The Enteric Nervous System

  • ID: 2223896
  • Book
  • 288 Pages
  • John Wiley and Sons Ltd
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Covers all aspects of the structure, function, neurochemistry, transmitter identification and development of the enteric nervous system

The enteric nervous system is of special interest because it is the only substantial grouping of neurons outside the central nervous system that form circuits capable of autonomous reflex activity. In humans it contains around 500 million neurons that fall into about 20 functional classes. Because of its size, complexity, and certain structural similarities, it has been likened to a second brain.

This book brings together extensive knowledge of the structure and cell physiology of the enteric nervous system and provides an up–to–date synthesis of the roles of the enteric nervous system in the control of motility, secretion and blood supply in the gastrointestinal tract.

It includes sections on the enteric nervous system in disease, genetic abnormalities that affect enteric nervous system function, and targets for therapy in the enteric nervous system. It also includes many newly created explanatory diagrams and illustrations of the organization of enteric nerve circuits.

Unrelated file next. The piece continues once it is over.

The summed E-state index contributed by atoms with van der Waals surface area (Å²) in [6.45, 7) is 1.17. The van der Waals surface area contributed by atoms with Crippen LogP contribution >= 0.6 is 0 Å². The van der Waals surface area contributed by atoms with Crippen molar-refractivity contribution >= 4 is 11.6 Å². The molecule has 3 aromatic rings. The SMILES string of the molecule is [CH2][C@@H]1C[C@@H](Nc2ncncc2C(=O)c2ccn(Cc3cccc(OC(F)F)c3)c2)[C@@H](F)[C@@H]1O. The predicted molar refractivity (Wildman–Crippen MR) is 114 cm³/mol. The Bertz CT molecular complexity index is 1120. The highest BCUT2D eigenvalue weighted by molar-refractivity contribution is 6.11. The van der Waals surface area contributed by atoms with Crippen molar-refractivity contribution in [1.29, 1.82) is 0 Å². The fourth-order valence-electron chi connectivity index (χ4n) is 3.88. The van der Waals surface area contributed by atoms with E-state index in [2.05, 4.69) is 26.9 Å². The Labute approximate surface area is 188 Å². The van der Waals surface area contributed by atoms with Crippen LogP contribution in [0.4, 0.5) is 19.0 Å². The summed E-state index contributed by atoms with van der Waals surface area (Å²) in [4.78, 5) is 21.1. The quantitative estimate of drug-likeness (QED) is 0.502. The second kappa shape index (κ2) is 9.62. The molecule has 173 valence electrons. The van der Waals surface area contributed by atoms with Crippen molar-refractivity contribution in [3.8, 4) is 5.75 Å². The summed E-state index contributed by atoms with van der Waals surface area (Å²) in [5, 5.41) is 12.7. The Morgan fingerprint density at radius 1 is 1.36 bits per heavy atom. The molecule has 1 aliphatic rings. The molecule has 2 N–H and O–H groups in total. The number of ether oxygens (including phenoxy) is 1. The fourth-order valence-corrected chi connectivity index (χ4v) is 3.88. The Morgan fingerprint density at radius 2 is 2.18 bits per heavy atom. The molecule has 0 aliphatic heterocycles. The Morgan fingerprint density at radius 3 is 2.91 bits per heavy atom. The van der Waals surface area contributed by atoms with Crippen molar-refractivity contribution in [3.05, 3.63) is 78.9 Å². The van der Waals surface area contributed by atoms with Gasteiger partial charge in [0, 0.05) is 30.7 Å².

This new book is ideal for gastroenterologists (including trainees/fellows), clinical physiologists and educators. It will be invaluable for the many scientists in academia, research institutes and industry who have been drawn to work on the gastrointestinal innervation because of its intrinsic interest, its economic importance and its involvement in unsolved health problems. It provides a valuable resource for undergraduate and graduate teaching.

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Chapter 1: Structure of the enteric nervous system.

The enteric plexuses.

Interconnections between the plexuses.

Extent of the ganglionated plexuses.

Intramural extensions of extrinsic nerves.

Electron microscope studies.

Enteric glia.

The structural similarities and functional differences between regions may have an evolutionary basis.

Development of the enteric nervous system.

Maturation of enteric neurons and development of function.

Changes in enteric neurons with aging.

Summary and conclusions.

Chapter 2: Constituent neurons of the enteric nervous system.

Shapes of enteric neurons.

Cell physiological classifications of enteric neurons.

Functionally defined enteric neurons.

Neurons in human intestine with equivalence to those investigated in laboratory animals.

Summary and conclusions.

Chapter 3: Reflex circuitry of the enteric nervous system.

Evolution of ideas about enteric circuitry.

Motility controlling circuits of the small and large intestine.

Intrinsic secretomotor and vasomotor circuits.

Assemblies of neurons.

Circuits in the esophagus and stomach.

Co–ordination of motility, secretomotor and vasomotor reflexes.

Circuits connecting the intestine, biliary system and pancreas.

Sympathetic innervation of the gastrointestinal tract.

Summary and conclusions.